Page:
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The Two Gentlemen of Verona /

A Modern Perspective: The Two Gentlemen of Verona

By Jeffrey Masten

 . . . they used not only one board, but one bed, one book (if so be it they thought not one too many). . . . [A]ll things went in common between them, which all men accounted commendable.

—John Lyly, Euphues (1579)

Within the space of about thirty lines, the final scene of The Two Gentlemen of Verona includes the attempted rape of one of its heroines, her rescue by her male lover, and his forgiveness of the rapist, who also happens to be his best friend. In love with Valentine’s beloved Sylvia, Proteus attempts to rape her; Valentine intervenes and vows never again to trust him. But Proteus begs forgiveness:

My shame and guilt confounds me.

Forgive me, Valentine. If hearty sorrow

Be a sufficient ransom for offense,

I tender ’t here. I do as truly suffer

As e’er I did commit.


And Valentine relents, pronounces himself “satisfied” with Proteus’ “repentance,” and—shockingly, at least to modern eyes—goes on to give the beloved Sylvia back to the repentant rapist from whom he has just saved her: “that my love may appear plain and free, / All that was mine in Sylvia I give thee” (88–89).

This highly charged moment is perhaps the hardest to assimilate or understand from a modern perspective; indeed, it has been a locus of discontent for many of the play’s twentieth-century critics and may be a reason for the play’s apparent unpopularity. Writing early in the twentieth century, Arthur Quiller-Couch famously remarked that “there are, by this time, no gentlemen in Verona.”1 Quiller-Couch’s notion of gentlemanliness is no doubt more Edwardian than Elizabethan, but he nevertheless unwittingly points to at least one of the difficulties facing twentieth-century readers and audiences when he notes that the play is part of a convention “of refining, idealising, exalting [friendship] out of all proportion, or at any rate above the proportion it bears, in our modern minds, either to love between man and woman or to parental love” (p. xv, my emphasis). The resulting scene in the play, he argues, represents “a flaw too unnatural to be charged upon Shakespeare” (p. vii). Quiller-Couch’s terms can both give us insight into what is at stake in this scene and this play for a modern audience and suggest how to read it more clearly from the perspective of the culture within which Shakespeare lived, read, and wrote. For what may seem “unnatural” or “flaw[ed]” from a certain modern perspective is the way the play’s conclusion seems to elevate its central same-sex relationship over male-female marriage. The problem is compounded by the play’s use of the same rhetoric, the same terminology, for same-sex “friendship” and cross-sex “love”; characters of both sexes are interchangeably “friends” and “lovers.”2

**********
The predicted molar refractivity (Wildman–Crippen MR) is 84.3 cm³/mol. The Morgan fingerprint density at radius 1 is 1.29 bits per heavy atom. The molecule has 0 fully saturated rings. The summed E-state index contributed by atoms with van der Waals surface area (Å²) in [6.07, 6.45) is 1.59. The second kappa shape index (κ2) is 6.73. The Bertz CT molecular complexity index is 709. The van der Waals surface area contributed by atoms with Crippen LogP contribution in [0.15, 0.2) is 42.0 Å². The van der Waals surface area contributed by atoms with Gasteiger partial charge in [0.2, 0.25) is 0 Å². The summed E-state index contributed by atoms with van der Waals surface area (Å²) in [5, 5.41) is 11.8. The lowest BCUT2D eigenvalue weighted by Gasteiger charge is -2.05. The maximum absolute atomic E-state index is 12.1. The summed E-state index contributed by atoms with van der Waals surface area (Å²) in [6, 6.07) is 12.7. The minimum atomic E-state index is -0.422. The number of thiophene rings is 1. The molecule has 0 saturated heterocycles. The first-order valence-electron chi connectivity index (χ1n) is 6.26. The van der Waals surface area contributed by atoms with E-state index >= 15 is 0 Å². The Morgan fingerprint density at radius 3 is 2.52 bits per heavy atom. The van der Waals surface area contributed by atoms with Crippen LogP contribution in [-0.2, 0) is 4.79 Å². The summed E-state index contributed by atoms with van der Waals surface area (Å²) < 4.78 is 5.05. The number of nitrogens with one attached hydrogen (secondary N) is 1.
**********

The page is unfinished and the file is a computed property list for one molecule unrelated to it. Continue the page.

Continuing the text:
Until recently, for many critics the idea that Shakespeare might have written scenes that speak homoeroticism, or might have valued same-sex relations, has seemed incomprehensible; in the case of Two Gentlemen of Verona, a number of solutions have been proposed to absolve him of responsibility in this regard. The play is said to demonstrate that it falls very early in Shakespeare’s writing career (in this view, Shakespeare becomes a well-meaning but clumsy apprentice). Or the play is Shakespeare’s parody of literature in which friendship is portrayed as greater than love (in this view, Shakespeare is intentionally clumsy).3 Or the play’s final scene, “so destructive of the relationships of the characters as they have been developed,” is said to be a part of the Folio text’s “maze of contradictions and inconsistencies” (here, the text is clumsy).4 Quiller-Couch himself argues that Shakespeare originally wrote a “theatrically ineffective” scene that was revised out of the play by an unknown collaborator, who pasted in the scene we now have; nevertheless, Quiller-Couch thinks that the hypothetical scene he imagines Shakespeare first to have penned was “better, because more natural, than the text allows us to know” (p. xix). Others, likewise bothered by the apparent values of the final scene, have also proposed that the text is a collaboration.5